On the morning we were scheduled to arrive in Zagreb, Croatia our train stopped at the small town of Dobova, Slovenia near the border. Two guards boarded the train and systematically checked each passenger’s identification. When they reached us, the Slovenian guard leafed back and forth over the stamped pages in each of our passports and eventually asked me how long we have been in the Schengen. I told him that we’d been in France and Belgium for the last month and a half and added that I’ve been keeping track of our time in Europe and I’m certain we have not overstayed our visa. He looked back through our passports and started counting on his fingers and even had a short conversation in Slovene with someone over the radio. I asked him if everything is okay and he pulled out his exit stamp, stamped both of our passports and handed them over to the Croatian guard. He assured usthere was no problem, but warned that isn’t just our most recent trip that counts against us. The other guard stamped our passports with his entry stamp, returned them to us and added that Croatia is also in the European Union. I told him I understand, but verified that our Croatian visa is different than the Schengen visa. Satisfied, the border guards moved on to the next passengers and eventually we continued our journey to Zagreb.
What’s a Schengen?
You may be wondering what just happened. Why were we given extra scrutiny and a stern talking to by these fine young men patrolling their borders? Why were we stopped in the first place, aren’t all borders between European countries open? Why did the Croatian guard mention that Croatia is a part of the EU even though Croatia has its own visa? Wait, how are you still in Europe when a tourist visa only allows you to stay for 90 days? There are no quick and easy answers to these questions, at least not any I’d feel comfortable giving. So pull up a chair and let’s dive right in.
I found the above eye chart on Wikipedia where it attempted to explain which countries are members in the various unions, councils, agreements and areas in Europe. As you can see, Europe is not quite as united as it may seem from the outside. It might be easier for me to define what the Schengen Area is not before I say what it is. It is not the continent of Europe, or even “continental” (non-UK/Ireland) Europe. It is not the European Union. Norway and Switzerland are in the Schengen but not the EU and there are even more countries who have joined the EU, but are not yet a part of the Schengen. It is not the Eurozone (countries using the Euro currency). There is a surprisingly long list of EU countries that have their own currency.
Okay, enough of what it isn’t, what is the Schengen Area? It is a group of 26 countries (and growing) who have signed the Schengen Agreement to abolish passport and border controls at their mutual borders. It is named after Schengen, Luxembourg where the first agreement between Belgium, Netherlands, Luxembourg, France and Germany was signed in 1985. Over the years it has gradually expanded to cover most of Europe with the countries of Bulgaria, Croatia, Cyprus and Romania being the next four countries required to join as a part of joining the EU (although it has not happened yet mostly for political reasons). The UK and Ireland have opted out of the agreement and instead have their own open border policy between the two countries. In recent years, there have been cases where certain internal border controls have been reinstated due to terrorist and refugee migration threats.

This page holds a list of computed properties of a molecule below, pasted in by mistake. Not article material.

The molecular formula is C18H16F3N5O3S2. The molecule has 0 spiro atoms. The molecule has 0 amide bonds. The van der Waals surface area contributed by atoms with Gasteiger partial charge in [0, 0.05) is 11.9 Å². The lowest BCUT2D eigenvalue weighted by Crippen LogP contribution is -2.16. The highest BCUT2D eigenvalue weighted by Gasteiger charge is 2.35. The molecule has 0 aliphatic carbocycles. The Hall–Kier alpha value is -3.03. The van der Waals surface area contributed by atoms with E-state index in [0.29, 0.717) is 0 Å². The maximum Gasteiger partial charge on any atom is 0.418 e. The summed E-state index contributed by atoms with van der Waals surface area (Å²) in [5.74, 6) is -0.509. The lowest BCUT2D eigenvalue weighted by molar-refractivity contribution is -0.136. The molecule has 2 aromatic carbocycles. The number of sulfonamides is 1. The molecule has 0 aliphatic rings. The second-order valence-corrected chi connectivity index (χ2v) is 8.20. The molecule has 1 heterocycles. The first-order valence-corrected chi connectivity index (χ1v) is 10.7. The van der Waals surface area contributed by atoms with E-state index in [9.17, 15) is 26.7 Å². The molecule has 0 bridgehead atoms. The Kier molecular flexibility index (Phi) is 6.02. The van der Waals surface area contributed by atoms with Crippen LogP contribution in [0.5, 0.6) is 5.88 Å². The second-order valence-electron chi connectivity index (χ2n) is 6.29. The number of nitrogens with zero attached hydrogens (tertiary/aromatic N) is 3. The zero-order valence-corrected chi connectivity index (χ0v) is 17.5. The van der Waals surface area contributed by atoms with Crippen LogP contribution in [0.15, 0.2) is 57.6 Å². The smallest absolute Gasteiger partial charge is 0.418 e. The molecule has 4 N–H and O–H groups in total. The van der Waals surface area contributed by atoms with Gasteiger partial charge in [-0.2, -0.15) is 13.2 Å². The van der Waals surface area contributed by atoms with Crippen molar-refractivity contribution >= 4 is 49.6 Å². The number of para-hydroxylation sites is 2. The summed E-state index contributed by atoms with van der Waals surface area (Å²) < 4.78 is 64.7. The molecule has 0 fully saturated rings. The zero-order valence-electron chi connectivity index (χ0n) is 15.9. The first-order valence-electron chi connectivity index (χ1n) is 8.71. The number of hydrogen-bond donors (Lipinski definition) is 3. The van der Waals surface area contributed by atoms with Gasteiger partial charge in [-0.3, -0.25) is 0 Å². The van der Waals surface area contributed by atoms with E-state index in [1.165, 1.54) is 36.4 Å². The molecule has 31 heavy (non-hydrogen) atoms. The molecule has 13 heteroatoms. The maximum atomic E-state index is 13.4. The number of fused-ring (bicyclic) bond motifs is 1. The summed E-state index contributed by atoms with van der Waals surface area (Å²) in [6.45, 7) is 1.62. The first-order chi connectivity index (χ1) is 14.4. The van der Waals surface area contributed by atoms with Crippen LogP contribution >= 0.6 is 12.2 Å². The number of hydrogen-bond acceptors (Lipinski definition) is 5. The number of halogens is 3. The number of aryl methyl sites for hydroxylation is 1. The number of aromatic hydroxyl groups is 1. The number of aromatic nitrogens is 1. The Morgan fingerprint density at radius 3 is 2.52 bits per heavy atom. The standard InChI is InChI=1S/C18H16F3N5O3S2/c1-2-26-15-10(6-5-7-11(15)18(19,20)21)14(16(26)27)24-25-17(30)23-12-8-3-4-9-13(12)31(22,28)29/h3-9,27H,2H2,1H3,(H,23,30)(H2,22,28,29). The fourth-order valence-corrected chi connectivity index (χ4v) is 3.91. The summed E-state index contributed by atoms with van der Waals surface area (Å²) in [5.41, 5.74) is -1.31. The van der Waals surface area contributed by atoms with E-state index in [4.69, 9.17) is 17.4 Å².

What does this mean for tourists?
Disclaimer: I’m writing this primarily from the perspective of a US passport holder. In some cases the rules may be the same for other non-Schengen passport holders, but I have no personal knowledge of how it works in practice. This is also being written in April of 2018, by someone who is not an immigration lawyer, so please check the official Schengen web site for the latest rules.
For a casual tourist, the Schengen Agreement is wonderful. You arrive in a Schengen Area country, get your passport stamped and now you can travel unrestricted anywhere within the Area for a period of up to 90 days. Technically you need to carry your passport (or at least a copy of it and your entry visa stamp) everywhere with you since you could be asked at any time to show it to the authorities. Honestly, we’ve never been randomly asked for our passports in any of our travels other than when renting a car or occasionally when checking into a hotel, but we usually keep them with us anyway. The 90-day restriction rarely comes into play as it is much longer than the typical US vacation.
On the other hand, the Schengen Agreement can be a bit of a headache for the long-term nomadic traveler. The full visa policy is 90 days in any 180 day period. It doesn’t matter how many times you’ve entered and exited. To remain in compliance, you have to look back 180 days and count up the number of calendar days you were in the Schengen. If it is 90 or less, you’re fine, more than 90 and there could be problems. The 90/180 rule means one can’t use a “visa run” of a day or two to a non-Schengen country in order to get a fresh 90-day Schengen visa. Realizing that these rules can get confusing the more times you enter and exit, the European Commission has an official Schengen visa calculator to help travelers stay in compliance. Being the geek I am, I created my own calculator to make sure I understood how the visa calculation really works. It also allows US travelers to enter dates in our more familiar MM/DD/YY format and then it creates a chart making it easier to visualize how the accumulation and eventual reset of visa days works. Feel free to give it a whirl.